I was thinking about work, making lists in my mind as I walked.  As the sound of a wave got closer, a wave struck the back of my legs and I landed in the sand.

This was a beautiful reminder to be present.  I was on holidays.  Work could wait.  I then started a new ritual.  Each time a thought about work came into my mind I would stop and focus on what I was doing in that moment.  As I brought closure to each day, I would reflect on that by writing in my journal.  This gave me a beautiful way to bring my day to a close and truly rest and relax.  When I returned to Vancouver 10 days later, my sister Sandra commented “I did not recognize you, as you look so relaxed”.

This is something really interesting to consider.  What could this look like for you?

When was the last time you were away from work and found those ways to move away from work related conversations?

How can you shift these conversations?  For me it is by asking different questions.

Consider creating boundaries around your use of technology.  Perhaps you could choose a time each day, where you could be available for important conversations, as you have defined in your planning.  Or can you step back completely?  This will take time and a mindful approach.

During your time away, create space to pause and reflect.  As something really speaks to you make a note, or take a photo.

Photography by Sharon K. Summerfield as the sun set at Horne Lake, BC.

Look for the ways you can get out in nature and step back.  Perhaps you can make a video of being at the beach or enjoying the sound of a river.  Take a photo.  Do things you would not normally do.  Maybe it is learning to do something new or just being.  There is something so peaceful about getting in a kayak or being on a paddleboard and enjoying an off grid lake when the sun is shining.

For each of us how we take our downtime will be different.

Perhaps this is investing in your learning in a different way, volunteering with an organization, enjoying a paddle on a lake or river, going waterskiing at an off grid lake near your cabin or cottage, or reading by the water.  The possibilities are endless.

The last day of your scheduled downtime, take time to reflect on what you learned and what truly made your heart sing.  You want to hold onto that feeling.  Your photos and journal will help you do that.

Photography by Sharon K. Summerfield as the sun was setting in Tofino.  Thought by Barbara Fredrickson.

Taking Time to Celebrate

You have now enjoyed time away.  As you return to work this is a time to celebrate and savour how you have invested in yourself by creating space to pause and take the downtime.  Keep the first day you return free from meetings.   Spend time with the colleague and those who spearheaded your projects while you were away.  Consider how you can engage away from technology to build these relationships.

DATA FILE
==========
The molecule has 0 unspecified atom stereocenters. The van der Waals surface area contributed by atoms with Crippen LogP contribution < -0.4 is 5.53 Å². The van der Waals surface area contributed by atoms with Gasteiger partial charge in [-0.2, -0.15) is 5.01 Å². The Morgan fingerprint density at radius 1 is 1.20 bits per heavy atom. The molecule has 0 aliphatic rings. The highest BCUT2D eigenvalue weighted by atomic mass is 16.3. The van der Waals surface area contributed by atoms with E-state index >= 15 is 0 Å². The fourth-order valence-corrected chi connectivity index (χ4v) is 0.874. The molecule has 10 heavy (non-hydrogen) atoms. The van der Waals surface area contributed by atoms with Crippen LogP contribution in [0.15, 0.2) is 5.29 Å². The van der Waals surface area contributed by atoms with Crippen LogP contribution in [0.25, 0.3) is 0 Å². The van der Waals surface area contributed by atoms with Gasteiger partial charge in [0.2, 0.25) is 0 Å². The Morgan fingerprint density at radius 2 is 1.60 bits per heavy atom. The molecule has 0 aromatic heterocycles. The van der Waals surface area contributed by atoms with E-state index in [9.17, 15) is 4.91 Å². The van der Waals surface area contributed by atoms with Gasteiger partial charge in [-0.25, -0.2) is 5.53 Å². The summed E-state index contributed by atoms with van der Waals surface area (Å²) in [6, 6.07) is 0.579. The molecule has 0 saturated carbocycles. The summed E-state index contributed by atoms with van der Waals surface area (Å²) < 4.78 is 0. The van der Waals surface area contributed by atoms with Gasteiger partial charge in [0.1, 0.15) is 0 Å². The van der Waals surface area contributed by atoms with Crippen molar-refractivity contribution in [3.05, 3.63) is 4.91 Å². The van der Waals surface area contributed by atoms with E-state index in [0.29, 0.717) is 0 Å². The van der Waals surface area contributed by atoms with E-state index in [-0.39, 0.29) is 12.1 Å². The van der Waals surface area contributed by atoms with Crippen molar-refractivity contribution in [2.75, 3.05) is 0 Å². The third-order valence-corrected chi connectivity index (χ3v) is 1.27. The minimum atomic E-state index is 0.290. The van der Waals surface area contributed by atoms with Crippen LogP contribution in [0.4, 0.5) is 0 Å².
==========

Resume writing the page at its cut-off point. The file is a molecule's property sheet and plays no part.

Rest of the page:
Start to begin a new ritual.  Carve out framework around the hours that you work.  The first week you are back, bring your team together and share some of the insights you discovered when you were away.

Take one of the photos you took or a piece of art you purchased during your holidays and have this framed for your office.  Looking at photos in nature can be extremely grounding.

Find those ways to pause and build transition time throughout each and everyday. You want to hold onto the rest and relaxation you discovered during your downtime time and find those ways to build more of this into each day, week and month.

What new rituals can you create?

A beautiful place to start is by creating space to reflect.

Take those learnings from creating space to pause to invest in your wellbeing so you can show up as your best self and encourage your staff to do the same.

Photography and quote by Sharon K. Summerfield in Indian Arm just outside of North Vancouver, BC.

Be kind.

Be patient.

Be nourished in all you.

Photography – Sharon K. Summerfield


Additional readings:

Cashman, Kevin (2012) The Pause Principle – Step Back to Lead Forward  2012 Berrett-Koehler Publishers Inc. San Francisco, CA

Clark, Timothy (2020)  The Four Stages of Psychological Safety  Berrett-Koehler Publishers, Inc.  Oakland, CA

Dalton-Smith, Saundra MD (2017) Sacred Rest – Recover your Life, Renew Your Energy, Restore your Sanity  FaithWords – Hachette Book Group, New York, NY

Hersey, Tricia (2022)  Rest is Resistance – A Manifesto  Litle Brown Spark – Hachette Book Group

Johnson, Whitney (2022) Smart Growth – How to Grow Your People to Grow Your Company  Harvard Business Review Press, Boston, Massachusetts

Kraemer Jansen M., Harry (2011) From Values to Action – The Four Principles of Values-Based Leadership Jossey -Bass, San Francisco, CA

Marturano, Janice (2014)   Finding the Space to Lead – A Practical Guide to Mindful Leadership. Bloomsbury Press, New York, NY

Moss, Jennifer (2021)  The Burnout Epidemic – The Rise of Chronic Stress and How We Can Fix it Harvard Business Review Press, Boston, Massachusetts

Photo of Sharon K. Summerfield

At The Nourished Executive we help leaders invest in wellbeing, with a holistic lens, to prevent burnout.

Our founder, Sharon K. Summerfield, is a Wellbeing Coach, Holistic Nutritionist and Certified Growth Advisor, with a demonstrated success in nurturing healthy employees and high performing organizations.

We have a strong commitment to giving back, investing and supporting local community.